William Long and Kai Zhang, from our friends at Sidley & Austin, present a typically good summary of the main issues raised in the consultations preceding the implementation of the new E-Money Directive (EMD) in the UK in the recent issue of E-Finance & Payments Law & Policy (December 2010).
Generally speaking, things look very positive. The capital requirements are being relaxed so that anyone who wants to provide e-money services probably can do with too much trouble, so I predict that you’ll see some major companies moving in now. The prime candidates to offer services are probably telecommunications operators and retailers, but transit operators, event managers, corporate “campus” suppliers and others will surely seize the opportunity. Some have already declared their intentions.
O2 will apply for an e-money licence this year, signalling its commitment to support contactless payments in the UK in the near future.[From O2 to apply for e-money licence to support NFC payments – 2/2/2011 – Computer Weekly]
The French operators announced a similar move this week. I can’t resist noting that this is precisely the strategy that we recommended to mobile operators a couple of years ago (that is, use the upcoming PSD/ELMI changes to start their own payment businesses). Competition is good for innovation, and bringing these new players into the payments business will be very positive for all of us.
The interest of mobile operators is natural, and they have to move quickly to avoid being cut out of the loop by handset-based secure element providers (eg, Apple) who may move quicker than the UICC-based secure element providers (eg, mobile operators). The interest of the transit operators is also natural, since they have the cards out there in peoples’ pockets. I still think that we’ve yet to see the really big plays yet: these will come from the retailers, just as they are in the US.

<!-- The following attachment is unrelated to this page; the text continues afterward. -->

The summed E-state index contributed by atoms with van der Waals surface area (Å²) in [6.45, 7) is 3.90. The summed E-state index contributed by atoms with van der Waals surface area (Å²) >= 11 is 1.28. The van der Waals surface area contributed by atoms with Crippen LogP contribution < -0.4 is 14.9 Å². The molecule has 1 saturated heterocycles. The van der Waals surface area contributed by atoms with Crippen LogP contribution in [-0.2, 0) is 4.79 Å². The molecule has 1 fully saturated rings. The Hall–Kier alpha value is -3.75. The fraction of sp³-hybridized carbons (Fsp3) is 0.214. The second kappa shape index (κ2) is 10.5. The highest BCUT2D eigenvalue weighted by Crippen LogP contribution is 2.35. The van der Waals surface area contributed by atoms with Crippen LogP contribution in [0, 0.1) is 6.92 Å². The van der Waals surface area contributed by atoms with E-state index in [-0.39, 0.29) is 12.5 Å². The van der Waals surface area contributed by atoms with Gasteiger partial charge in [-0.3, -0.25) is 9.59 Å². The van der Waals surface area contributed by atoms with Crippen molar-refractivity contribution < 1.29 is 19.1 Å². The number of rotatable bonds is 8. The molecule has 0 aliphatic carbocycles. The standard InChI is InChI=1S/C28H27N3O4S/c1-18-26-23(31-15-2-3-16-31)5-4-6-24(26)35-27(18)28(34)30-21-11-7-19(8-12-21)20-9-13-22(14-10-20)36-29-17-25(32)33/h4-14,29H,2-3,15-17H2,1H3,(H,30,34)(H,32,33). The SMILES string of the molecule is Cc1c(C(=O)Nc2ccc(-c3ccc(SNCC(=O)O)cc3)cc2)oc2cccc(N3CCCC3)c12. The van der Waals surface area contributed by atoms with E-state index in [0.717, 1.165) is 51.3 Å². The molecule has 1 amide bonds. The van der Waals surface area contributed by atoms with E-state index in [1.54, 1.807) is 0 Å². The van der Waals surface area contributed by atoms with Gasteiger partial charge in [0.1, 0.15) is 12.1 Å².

Kmart has begun testing check cashing, money transfers and prepaid cards in stores in Illinois, California and Puerto Rico, with plans to roll out the services nationally later this year. Best Buy has installed kiosks in its stores for shoppers to pay utility, cable and phone bills. Wal-Mart has opened roughly 1,500 MoneyCenters that process as many as 5 million transactions each week.[From Retailers offer financial services to ‘unbanked’]
The use of retailer-issued e-money pre-paid products as a low-cost alternative to bank accounts for the excluded is a win-win. It takes unprofitable customers away from the banks and gives those customers more convenient services. And the retailers could steer customers to use these products at POS, thus saving on their payment processing costs. Personally, I think the prepaid market is not competitive enough (the charges are still too high) but new entrants enabled by the ELMI, new entrants with economies of scale (such as high street retailers), could open up the market and drive down costs very quickly.
Finally, I was also very excited to note in the article that the Treasury is considering my idea of making the balance limit for simplified due diligence (under the Third Anti-Money Laundering Directive) for low-value electronic money “accounts” the same as the value of the largest banknote: in this case, €500. Although they are only looking at this for non-reloadable devices, I think this should be the guiding principle for reloadable devices as well. The link between the two, the “magic number”, is entirely symbolic: it doesn’t mean anything at all, but it’s a good way to focus debate and discussion about the regulatory balance between cash and cash alternatives.
These are personal opinions and should not be misunderstood as representing the opinions of
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